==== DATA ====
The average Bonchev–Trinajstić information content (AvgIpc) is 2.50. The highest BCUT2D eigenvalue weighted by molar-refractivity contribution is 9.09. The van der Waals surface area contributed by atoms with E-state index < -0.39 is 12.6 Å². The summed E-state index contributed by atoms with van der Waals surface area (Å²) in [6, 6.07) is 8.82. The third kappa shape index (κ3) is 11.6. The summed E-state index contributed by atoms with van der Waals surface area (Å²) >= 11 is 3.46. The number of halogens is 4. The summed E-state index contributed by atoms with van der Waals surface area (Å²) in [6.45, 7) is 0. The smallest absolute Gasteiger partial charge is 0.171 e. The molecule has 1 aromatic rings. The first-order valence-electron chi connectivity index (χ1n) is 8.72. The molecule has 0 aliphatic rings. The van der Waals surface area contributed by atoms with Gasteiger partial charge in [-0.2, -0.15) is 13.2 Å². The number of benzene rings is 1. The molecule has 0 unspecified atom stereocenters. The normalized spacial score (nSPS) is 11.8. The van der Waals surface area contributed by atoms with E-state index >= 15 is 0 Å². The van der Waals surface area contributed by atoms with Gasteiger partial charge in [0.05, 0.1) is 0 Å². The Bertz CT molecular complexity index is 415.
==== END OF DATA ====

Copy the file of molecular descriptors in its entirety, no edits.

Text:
The average Bonchev–Trinajstić information content (AvgIpc) is 2.50. The highest BCUT2D eigenvalue weighted by molar-refractivity contribution is 9.09. The van der Waals surface area contributed by atoms with E-state index < -0.39 is 12.6 Å². The summed E-state index contributed by atoms with van der Waals surface area (Å²) in [6, 6.07) is 8.82. The third kappa shape index (κ3) is 11.6. The summed E-state index contributed by atoms with van der Waals surface area (Å²) >= 11 is 3.46. The number of halogens is 4. The summed E-state index contributed by atoms with van der Waals surface area (Å²) in [6.45, 7) is 0. The smallest absolute Gasteiger partial charge is 0.171 e. The molecule has 1 aromatic rings. The first-order valence-electron chi connectivity index (χ1n) is 8.72. The molecule has 0 aliphatic rings. The van der Waals surface area contributed by atoms with Gasteiger partial charge in [-0.2, -0.15) is 13.2 Å². The number of benzene rings is 1. The molecule has 0 unspecified atom stereocenters. The normalized spacial score (nSPS) is 11.8. The van der Waals surface area contributed by atoms with E-state index >= 15 is 0 Å². The van der Waals surface area contributed by atoms with Gasteiger partial charge in [0.05, 0.1) is 0 Å². The Bertz CT molecular complexity index is 415.